Bottom line: This is a really cool idea, and can make estimation of field blood loss more accurate. All the medic needs to do is know the length of their shoe and the width of their hand in cm. They can then estimate the length and width of the pool of blood and refer to the chart . Extrapolation between colors is very simple, just look at the line. The only drawback I can see occurs when the blood is on an irregular or more absorbent surface (grass, inside of a car). 

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Reference:  Improvement of blood loss volume estimation by paramedics using a pictorial nomogram: a developmental study. Injury article in press Oct 2017.

What Is: Bucket Handle Injury Of The Intestine

A bucket handle injury is a type of mesenteric injury of the intestine. The intestine itself separates from the mesentery, leaving a devascularized segment of bowel that looks like the handle on a bucket (get it?).

These injuries can occur after blunt trauma to the abdomen. The force required is rather extreme, so the usual mechanism is motor vehicle crash. In theory, it could occur after a fall from a significant height, and I have seen one case from a wood fragment that was hurled at the abdomen by a malfunctioning lathe.

The mechanics of this injury are related to fixed vs mobile structures in the abdomen. Injuries tend to occur adjacent to areas of the intestine that are fixed, such as the cecum, ligament of Treitz, colonic flexures and rectum. During sudden deceleration, portions of the intestine adjacent to these areas continue to move, pulling on the nearby attachments. This causes the intestine itself to pull off of its mesentery.

Source: personal archive. Not treated at Regions Hospital

The picture above shows multiple bucket handle injuries in one patient. There are 3 injuries in the small bowel, and one involving the entire transverse colon. Note the obviously devascularized segment at the bottom center of the photo.

The terminal ileum is the most common site for bucket handle tears. Proximal jejunum, transverse colon, and sigmoid colon are other possible areas. In my experience, the driver is more likely to sustain an injury to the terminal ileum, and the front passenger to the sigmoid. I think this is due to the location of the buckle, but it’s just my own observation.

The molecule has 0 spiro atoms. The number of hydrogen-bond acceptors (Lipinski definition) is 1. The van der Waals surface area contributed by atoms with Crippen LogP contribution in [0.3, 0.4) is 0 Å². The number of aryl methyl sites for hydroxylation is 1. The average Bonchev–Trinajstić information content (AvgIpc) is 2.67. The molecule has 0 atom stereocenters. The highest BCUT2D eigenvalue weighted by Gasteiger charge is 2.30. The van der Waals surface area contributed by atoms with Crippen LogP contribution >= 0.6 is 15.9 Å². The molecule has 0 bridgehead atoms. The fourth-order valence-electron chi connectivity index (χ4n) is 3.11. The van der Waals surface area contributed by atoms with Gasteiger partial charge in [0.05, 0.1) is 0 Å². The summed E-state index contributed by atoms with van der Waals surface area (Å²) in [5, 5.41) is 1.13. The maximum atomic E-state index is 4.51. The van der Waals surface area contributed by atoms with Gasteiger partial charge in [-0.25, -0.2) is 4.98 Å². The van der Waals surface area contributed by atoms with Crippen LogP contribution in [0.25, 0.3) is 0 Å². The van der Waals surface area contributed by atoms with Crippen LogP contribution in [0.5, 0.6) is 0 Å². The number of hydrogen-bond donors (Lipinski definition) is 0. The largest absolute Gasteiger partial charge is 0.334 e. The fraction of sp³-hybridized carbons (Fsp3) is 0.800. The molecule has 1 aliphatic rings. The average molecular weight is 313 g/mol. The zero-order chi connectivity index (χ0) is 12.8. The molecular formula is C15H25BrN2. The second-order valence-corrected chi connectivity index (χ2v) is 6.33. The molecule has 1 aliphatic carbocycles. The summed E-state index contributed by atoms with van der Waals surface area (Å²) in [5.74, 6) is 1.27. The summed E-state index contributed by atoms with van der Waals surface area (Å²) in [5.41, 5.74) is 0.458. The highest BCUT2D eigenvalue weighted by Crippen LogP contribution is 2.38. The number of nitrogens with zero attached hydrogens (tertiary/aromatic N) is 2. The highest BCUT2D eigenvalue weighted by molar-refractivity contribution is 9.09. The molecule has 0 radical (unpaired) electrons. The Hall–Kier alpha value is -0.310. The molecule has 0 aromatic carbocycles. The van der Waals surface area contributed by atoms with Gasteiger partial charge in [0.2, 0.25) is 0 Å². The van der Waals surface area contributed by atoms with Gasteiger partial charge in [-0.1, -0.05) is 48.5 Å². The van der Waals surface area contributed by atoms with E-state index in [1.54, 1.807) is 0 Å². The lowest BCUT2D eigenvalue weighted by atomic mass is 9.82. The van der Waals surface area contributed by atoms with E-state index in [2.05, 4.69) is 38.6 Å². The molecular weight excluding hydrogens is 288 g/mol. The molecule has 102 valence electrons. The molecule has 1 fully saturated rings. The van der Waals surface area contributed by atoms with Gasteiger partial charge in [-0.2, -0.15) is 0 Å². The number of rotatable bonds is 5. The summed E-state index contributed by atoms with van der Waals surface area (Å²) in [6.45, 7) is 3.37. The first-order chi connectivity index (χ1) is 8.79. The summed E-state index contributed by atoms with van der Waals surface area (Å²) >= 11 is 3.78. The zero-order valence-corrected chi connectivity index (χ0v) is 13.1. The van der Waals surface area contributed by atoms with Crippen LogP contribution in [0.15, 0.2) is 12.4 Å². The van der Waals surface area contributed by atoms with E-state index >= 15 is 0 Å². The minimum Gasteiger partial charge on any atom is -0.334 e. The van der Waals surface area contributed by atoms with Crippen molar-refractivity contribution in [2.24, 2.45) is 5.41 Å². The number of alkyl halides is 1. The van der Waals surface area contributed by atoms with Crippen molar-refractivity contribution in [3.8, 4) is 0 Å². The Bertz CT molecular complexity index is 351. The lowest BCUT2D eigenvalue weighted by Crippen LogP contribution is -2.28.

Always think about the possibility of this injury in patients with very high speed decelerationSeat belt marks have a particularly high association with this injury. If your patient has an abnormal exam in the right lower quadrant, or if the CT shows unusual changes there (“dirty” mesenteric fat, thickened bowel wall, extravasation), I recommend a trip to the OR. In these cases, an injury will nearly always be present. And since the affected intestine may take a few days to die and leak, look for an unexplained rise in WBC beginning on hospital day 2.

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Stuff You Sterilize Other Stuff With May Not Be Sterile??

When one works in the trauma field, or medicine in general, we deal with the need for sterility all the time. We use equipment and devices that are sterile, and we administer drugs and fluids that are sterile. In surgery, we create sterile fields in which to use this sterile stuff.

In the past few years, we’ve come to the realization that the sterility we take for granted may not always be the case. There have been several cases of contaminated implanted hardware. And a few years ago, supposedly sterile injectable steroids were found to be contaminated with fungus, leading to several fatal cases of meningitis.

An article in the New England Journal of Medicine brings a bizarre problem to light: microbial stowaways in the topical products we use to sterilize things. Most drugs and infused fluids are prepared under sterile conditions. However, due to the antimicrobial activity of topical antiseptics, there is no requirement in the US that they be prepared in this way.

A number of cases of contamination have been reported over the years:

  • Iodophor – contamination with Buckholderia and Pseudomonas occurred during manufacture, leading to dialysis catheter infection and peritonitis
  • Chlorhexidine – contaminated with Serratia, Buckholderia and Ralstonia by end users, leading to wound infections, catheter infections, and death
  • Benzalkonium chloride – contaminated with Buckholderia and Mycobacteria by end users, causing septic arthritis and injection site infections

Bottom line: Nothing is sacred! This problem is scarier than you think, because our most basic assumptions about these products makes it nearly impossible for us to consider them when tracking down infection sources. Furthermore, they are so uncommon that they frequently may go undetected. The one telltale sign is the presence of infection from weird bacteria. If you encounter these bugs, consider this uncommon cause. Regulatory agencies need to get on this and mandate better manufacturing practices for topical antiseptics.

Reference: Microbial stowaways in topical antiseptic products. NEJM 367:2170-2173, Dec 6 2012.